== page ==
TLS Students Call their Peers to Fight for their Somatic Rights
Women throughout the MENA region are still struggling for bodily integrity and their demand to have the right to govern their own bodies is still reverberating without seemingly getting into any remarkable progress.
When TLS students Rita Mira Bawab, Perla Khaled, Omar Chaiban, Samir Wadih, and Bilal Abi Shakra gathered on a brainstorming session to agree on a gender-related topic to address in their paper, they found out that while all eyes are on gender balance in the workplace, in political and public decision-making, one crucial gender-related pressing crisis is still raging with almost a total media blackout: Bodily Autonomy
To address this topic from all its perspectives, the team focused on five factors shaping the problem in the MENA region: sexual assault, the virginity and pre/extra-marital sex taboo, child marriage, LGBTQ+ rights violations, and abortion rights. Unfolding each aspect required and intensive data collection, which was not an easy task given the scarcity of information available regarding all of the subtopics which contributed to the severity of the problems as a never-ending cycle that can only be broken by radical changes. Another obstacle the team has faced was the internalized discrimination found in the tone of many journals and authors from the Arab world even when tackling these issues in their literature. However, through their perseverance and determination, the team succeeded in getting « shocking statistics » that they portrayed in their illustrated short video underlining boldly every aspect of the problem.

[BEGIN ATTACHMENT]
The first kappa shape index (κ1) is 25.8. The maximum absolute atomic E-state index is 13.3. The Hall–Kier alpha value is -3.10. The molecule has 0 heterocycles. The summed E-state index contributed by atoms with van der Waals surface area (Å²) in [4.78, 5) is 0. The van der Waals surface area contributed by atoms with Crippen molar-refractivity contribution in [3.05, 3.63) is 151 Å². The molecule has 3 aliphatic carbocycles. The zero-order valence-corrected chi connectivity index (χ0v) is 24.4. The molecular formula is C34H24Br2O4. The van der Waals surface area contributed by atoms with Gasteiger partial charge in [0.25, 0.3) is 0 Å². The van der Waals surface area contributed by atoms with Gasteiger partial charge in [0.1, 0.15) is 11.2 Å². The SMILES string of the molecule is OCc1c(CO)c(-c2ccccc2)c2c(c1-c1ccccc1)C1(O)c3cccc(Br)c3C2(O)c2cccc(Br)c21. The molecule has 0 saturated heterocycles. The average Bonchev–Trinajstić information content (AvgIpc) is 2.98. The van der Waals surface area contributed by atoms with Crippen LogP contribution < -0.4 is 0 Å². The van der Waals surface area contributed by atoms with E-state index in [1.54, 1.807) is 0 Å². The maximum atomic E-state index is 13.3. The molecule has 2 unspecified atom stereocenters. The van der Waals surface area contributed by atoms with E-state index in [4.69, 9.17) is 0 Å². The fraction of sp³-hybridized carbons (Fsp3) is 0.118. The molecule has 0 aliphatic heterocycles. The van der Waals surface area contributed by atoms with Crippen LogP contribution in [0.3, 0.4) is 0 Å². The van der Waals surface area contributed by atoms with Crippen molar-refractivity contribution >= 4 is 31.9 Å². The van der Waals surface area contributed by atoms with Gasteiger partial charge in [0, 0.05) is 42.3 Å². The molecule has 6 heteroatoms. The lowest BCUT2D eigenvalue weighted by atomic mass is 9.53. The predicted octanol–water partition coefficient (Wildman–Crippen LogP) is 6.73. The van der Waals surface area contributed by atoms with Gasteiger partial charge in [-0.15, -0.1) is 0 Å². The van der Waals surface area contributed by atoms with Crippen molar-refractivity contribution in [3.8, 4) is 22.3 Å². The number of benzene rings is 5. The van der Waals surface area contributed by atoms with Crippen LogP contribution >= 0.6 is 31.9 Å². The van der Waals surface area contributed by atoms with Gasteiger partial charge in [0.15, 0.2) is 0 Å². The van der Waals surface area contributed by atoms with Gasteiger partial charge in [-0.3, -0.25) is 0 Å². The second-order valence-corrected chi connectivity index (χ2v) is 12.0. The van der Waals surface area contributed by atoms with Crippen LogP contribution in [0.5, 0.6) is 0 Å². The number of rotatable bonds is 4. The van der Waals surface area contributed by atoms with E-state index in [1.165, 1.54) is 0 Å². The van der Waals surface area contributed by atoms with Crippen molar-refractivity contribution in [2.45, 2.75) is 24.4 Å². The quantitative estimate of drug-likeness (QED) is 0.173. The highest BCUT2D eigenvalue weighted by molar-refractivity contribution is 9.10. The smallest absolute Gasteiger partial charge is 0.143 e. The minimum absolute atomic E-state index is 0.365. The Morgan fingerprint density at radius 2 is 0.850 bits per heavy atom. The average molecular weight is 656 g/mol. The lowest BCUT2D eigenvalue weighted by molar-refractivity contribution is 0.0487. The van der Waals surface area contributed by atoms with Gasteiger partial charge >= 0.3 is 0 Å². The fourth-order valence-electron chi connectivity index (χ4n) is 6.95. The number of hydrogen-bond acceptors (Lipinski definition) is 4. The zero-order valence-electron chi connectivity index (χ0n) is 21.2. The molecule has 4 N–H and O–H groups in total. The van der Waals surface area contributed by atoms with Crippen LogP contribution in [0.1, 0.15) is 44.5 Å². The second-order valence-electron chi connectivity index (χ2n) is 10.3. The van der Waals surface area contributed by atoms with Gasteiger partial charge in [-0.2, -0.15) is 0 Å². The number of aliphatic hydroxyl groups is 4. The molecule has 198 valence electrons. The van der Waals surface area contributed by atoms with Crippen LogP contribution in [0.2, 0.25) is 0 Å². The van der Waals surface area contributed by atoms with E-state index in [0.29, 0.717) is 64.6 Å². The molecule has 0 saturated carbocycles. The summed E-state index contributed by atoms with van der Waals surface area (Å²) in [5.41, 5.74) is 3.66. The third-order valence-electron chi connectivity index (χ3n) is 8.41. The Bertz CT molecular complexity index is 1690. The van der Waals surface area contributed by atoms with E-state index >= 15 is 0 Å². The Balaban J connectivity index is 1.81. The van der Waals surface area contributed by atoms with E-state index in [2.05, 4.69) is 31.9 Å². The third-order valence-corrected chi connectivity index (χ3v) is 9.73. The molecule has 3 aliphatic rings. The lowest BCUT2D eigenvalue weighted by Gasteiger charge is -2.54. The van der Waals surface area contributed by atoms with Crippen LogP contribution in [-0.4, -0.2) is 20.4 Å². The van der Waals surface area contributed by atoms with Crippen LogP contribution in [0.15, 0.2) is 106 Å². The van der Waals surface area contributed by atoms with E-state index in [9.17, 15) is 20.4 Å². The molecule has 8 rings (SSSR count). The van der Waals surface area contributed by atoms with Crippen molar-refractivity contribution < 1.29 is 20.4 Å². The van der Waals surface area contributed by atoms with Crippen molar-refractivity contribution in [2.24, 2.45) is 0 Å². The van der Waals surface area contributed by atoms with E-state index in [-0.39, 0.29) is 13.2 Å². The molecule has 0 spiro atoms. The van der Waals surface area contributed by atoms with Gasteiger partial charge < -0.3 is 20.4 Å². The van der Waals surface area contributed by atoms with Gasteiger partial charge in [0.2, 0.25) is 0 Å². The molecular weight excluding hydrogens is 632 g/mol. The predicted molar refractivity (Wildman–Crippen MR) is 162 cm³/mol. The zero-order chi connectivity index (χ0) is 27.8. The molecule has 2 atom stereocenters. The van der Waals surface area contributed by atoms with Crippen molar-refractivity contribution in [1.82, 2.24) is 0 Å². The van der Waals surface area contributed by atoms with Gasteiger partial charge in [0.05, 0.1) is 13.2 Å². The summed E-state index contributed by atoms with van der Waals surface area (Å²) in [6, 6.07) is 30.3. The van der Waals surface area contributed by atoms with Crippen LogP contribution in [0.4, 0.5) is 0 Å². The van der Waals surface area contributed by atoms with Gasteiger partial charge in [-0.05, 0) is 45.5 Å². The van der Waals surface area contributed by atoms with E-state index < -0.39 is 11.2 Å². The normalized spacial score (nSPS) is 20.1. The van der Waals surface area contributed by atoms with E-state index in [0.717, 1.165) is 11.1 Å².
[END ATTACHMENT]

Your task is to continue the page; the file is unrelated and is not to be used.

One of the most heated topics in the gender course was the impact of the sexual objectification of women’s bodies entitling men to own and abuse women while blaming women for heinous crimes. Mira, Perla, Omar, Samir, and Bilal reflected on this in their presentation, shedding light on this paradoxical reality, and analyzing the different stakeholders – the spoilers as well as the reformist actions shaping the fight for equality. Almost all students are perplexed by how to honor crimes, marital rape, and different forms of violence that are not yet well tackled. Students agree that lots need to be done and that they will continue to advocate and work for the elimination of this perplexing stereotyping.
“The TLS program transformed our beliefs from passive ideas to active thoughts and action plans and visions” affirms the team. “TLS has taught us how to transform gender equality into a domain-fluid concept. It can be integrated everywhere and leaves improvement and development and increased productivity wherever it is integrated.” The team added.